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ZILVERPASS Study: ZILVER PTX Stent vs Bypass Surgery in Femoropopliteal Lesions.

PMID: 31997715 (view PubMed database entry)
DOI: 10.1177/1526602820902014 (read at publisher's website )

Marc Bosiers, Carlo Setacci, Gianmarco De Donato, Giovanni Torsello, Pierre Galvagni Silveira, Koen Deloose, Dierk Scheinert, Pierfrancesco Veroux, Jeroen Hendriks, Lieven Maene, Koen Keirse, Tulio Navarro, Joren Callaert, Hans-Henning Eckstein, Jörg Teβarek, Alessia Giaquinta, Jeroen Wauters,

Purpose: To report the 12-month results of a multicenter, prospective, randomized controlled trial to determine if the ZILVER PTX paclitaxel-eluting stent was noninferior in terms of safety and efficacy compared with surgical bypass. Materials and Methods: This is a study in symptomatic TransAtlantic Inter-Society Consensus (TASC) C and D femoropopliteal lesions comparing endovascular ZILVER PTX stenting vs surgical bypass surgery using a prosthetic graft (ClinicalTrials.gov identifier NCT01952457). Between October 2013 and July 2017, 220 patients (mean age 68.6±10.5 years; 159 men) were enrolled and randomized to the ZILVER PTX treatment group (113, 51.4%) or the bypass treatment group (107, 48.6%). Most of the lesions were occlusions (208, 94.5%); the mean lesion length was 247.1±69.3 mm. The primary outcome measure was primary patency at 12 months, defined as no evidence of binary restenosis or occlusion within the target lesion or bypass graft based on a duplex-derived peak systolic velocity ratio <2.4 and no clinically-driven target lesion revascularization (TLR) in endovascular cases or reintervention to restore flow in the bypass. Results: The estimated 12-month primary patency rate was 74.5% (95% CI 66.3% to 82.7%) for the ZILVER PTX group vs 72.5% (95% CI 63.7% to 81.3%) for the bypass arm (p=0.998). Freedom from TLR at 12 months was 80.9% (95% CI 73.3% to 88.5%) for the ZILVER PTX group vs 76.2% (95% CI 68.0% to 84.4%) for the bypass group (p=0.471). The 30-day complication rate was significantly lower in the ZILVER PTX group (4.4% vs 11.3%, p=0.004). Also, procedure time and hospital stay were significantly shorter in the ZILVER PTX group (p<0.001 for both). Conclusion: With noninferior patency results, a lower complication rate, and shorter procedures and hospital stays, paclitaxel-eluting stenting might become a recommended treatment for long TASC C and D femoropopliteal lesions.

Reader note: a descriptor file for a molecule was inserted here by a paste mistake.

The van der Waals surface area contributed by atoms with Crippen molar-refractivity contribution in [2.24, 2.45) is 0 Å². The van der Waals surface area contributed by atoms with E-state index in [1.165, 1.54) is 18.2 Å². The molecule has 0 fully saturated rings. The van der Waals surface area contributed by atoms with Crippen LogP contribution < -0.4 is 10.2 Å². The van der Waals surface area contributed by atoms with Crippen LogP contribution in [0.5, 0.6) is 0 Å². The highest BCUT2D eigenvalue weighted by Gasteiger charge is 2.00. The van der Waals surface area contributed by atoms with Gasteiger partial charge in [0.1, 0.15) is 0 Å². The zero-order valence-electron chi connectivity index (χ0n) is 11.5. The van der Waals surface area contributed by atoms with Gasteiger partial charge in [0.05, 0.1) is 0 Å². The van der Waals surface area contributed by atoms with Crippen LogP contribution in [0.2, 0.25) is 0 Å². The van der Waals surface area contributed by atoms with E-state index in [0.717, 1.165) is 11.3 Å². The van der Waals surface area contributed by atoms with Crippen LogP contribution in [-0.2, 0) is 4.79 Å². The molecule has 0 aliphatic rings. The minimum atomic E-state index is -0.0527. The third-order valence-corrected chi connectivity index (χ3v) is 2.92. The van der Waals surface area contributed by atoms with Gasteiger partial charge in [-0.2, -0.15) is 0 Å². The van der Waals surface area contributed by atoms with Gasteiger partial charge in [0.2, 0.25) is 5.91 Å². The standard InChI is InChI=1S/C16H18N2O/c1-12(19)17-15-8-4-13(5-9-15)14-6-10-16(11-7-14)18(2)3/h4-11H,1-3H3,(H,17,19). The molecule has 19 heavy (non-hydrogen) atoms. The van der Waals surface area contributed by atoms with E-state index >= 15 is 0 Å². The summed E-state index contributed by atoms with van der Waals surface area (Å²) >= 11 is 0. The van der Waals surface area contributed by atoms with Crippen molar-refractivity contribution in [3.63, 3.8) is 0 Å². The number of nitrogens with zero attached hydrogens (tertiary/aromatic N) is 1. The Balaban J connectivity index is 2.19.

J Endovasc Ther (Journal of endovascular therapy : an official journal of the International Society of Endovascular Specialists)
[2020, 27(2):287-295]

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